by Rev. Jerome Chambers
“For 100 years, the National Association for the Advancement of Colored People (NAACP) has played a pivotal role in shaping a national agenda to ensure the political, educational, social, and economic equality of African Americans and other people who have faced historical discrimination in the United States. And further, to support and leverage the work of our local units, who work tirelessly on behalf of many communities in crisis, by implementing an advocacy agenda to ensure equal justice and safer communities.”
When the Champaign City Council entertained the Champaign Police Department in a discussion as it relates to its use of force policy, the intentional idea surrounded the probable cause of the issues involving the death of 15-year-old Kiwane Carrington. The promotion of this policy was as unfortunate and untimely as the H1N1 flu. No one expected its arrival, especially City Council who appeared to be stumped. The actions of two young boys, soon-to-be men, whose response is typical of 15 year olds has been regrettable, even more so are the actions of two police officers.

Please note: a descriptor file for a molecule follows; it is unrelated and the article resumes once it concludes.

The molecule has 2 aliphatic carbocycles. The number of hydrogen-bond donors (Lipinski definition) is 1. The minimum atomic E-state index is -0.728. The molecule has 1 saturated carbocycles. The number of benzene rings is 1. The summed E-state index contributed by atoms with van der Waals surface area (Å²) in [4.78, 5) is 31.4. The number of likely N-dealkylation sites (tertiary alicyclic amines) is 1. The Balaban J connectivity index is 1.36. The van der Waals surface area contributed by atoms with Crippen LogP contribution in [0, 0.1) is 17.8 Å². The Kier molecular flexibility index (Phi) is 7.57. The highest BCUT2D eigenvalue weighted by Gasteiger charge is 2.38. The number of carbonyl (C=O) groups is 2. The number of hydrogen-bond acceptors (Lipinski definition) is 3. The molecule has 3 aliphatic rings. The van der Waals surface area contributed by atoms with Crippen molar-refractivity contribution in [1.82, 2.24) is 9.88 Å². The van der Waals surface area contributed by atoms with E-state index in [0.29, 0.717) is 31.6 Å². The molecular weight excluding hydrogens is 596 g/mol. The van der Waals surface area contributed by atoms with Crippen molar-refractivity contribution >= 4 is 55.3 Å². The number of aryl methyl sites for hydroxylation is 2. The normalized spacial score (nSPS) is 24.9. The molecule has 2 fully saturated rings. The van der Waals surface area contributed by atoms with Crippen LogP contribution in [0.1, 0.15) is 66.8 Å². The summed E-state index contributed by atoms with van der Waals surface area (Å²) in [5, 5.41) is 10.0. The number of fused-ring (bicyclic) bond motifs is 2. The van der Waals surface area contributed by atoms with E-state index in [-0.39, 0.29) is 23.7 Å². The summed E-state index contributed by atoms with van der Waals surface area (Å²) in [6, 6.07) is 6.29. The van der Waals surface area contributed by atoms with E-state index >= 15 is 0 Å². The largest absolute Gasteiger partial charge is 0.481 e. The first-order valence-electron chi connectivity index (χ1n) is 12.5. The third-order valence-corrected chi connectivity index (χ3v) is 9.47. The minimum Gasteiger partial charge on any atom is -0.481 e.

We now have to face the reality of the aftermath of this tragedy. It still hurts as much as the inevitable truth. Justice often lifts her blindfold to get a peek at the hearts of men. How tragic, regardless of the color of these boys or the police officers in question. In the midst of the public’s outcry, the men in question are sworn first and one of them is the Chief second. If he (Chief Finney) was in the vicinity as the nearest officer, why wouldn’t he respond? Whether or not he should have been there is a matter of opinion depending upon who you ask. What would any of us have done in that position? The City of Champaign is learning to cope with a reality that has been thrust upon it in a most painful way. It is now out of an act of sobriety of conscience that the City of Champaign will hear the funeral dirge of its taxpayers who will cry loud and hard.